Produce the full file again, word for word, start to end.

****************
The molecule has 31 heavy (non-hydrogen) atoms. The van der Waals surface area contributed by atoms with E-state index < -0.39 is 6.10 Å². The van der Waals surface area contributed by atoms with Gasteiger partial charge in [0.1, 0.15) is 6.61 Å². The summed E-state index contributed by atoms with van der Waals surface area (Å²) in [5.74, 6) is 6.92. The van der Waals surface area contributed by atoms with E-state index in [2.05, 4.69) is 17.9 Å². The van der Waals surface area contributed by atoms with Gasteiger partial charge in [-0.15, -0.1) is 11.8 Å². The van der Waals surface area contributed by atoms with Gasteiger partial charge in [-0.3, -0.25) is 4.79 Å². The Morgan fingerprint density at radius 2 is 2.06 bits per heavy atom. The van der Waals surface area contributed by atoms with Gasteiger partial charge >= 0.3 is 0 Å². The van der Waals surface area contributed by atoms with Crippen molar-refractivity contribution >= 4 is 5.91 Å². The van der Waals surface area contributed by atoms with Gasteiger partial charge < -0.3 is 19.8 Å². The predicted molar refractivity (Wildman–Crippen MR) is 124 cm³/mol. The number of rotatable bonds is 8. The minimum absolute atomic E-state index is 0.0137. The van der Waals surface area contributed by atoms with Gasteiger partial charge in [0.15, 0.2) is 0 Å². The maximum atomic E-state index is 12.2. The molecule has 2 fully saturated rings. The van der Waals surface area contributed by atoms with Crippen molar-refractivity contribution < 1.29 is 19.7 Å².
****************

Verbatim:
The molecule has 31 heavy (non-hydrogen) atoms. The van der Waals surface area contributed by atoms with E-state index < -0.39 is 6.10 Å². The van der Waals surface area contributed by atoms with Gasteiger partial charge in [0.1, 0.15) is 6.61 Å². The summed E-state index contributed by atoms with van der Waals surface area (Å²) in [5.74, 6) is 6.92. The van der Waals surface area contributed by atoms with E-state index in [2.05, 4.69) is 17.9 Å². The van der Waals surface area contributed by atoms with Gasteiger partial charge in [-0.15, -0.1) is 11.8 Å². The van der Waals surface area contributed by atoms with Gasteiger partial charge in [-0.3, -0.25) is 4.79 Å². The Morgan fingerprint density at radius 2 is 2.06 bits per heavy atom. The van der Waals surface area contributed by atoms with Gasteiger partial charge >= 0.3 is 0 Å². The van der Waals surface area contributed by atoms with Crippen molar-refractivity contribution >= 4 is 5.91 Å². The van der Waals surface area contributed by atoms with Gasteiger partial charge < -0.3 is 19.8 Å². The predicted molar refractivity (Wildman–Crippen MR) is 124 cm³/mol. The number of rotatable bonds is 8. The minimum absolute atomic E-state index is 0.0137. The van der Waals surface area contributed by atoms with Gasteiger partial charge in [0.15, 0.2) is 0 Å². The maximum atomic E-state index is 12.2. The molecule has 2 fully saturated rings. The van der Waals surface area contributed by atoms with Crippen molar-refractivity contribution < 1.29 is 19.7 Å².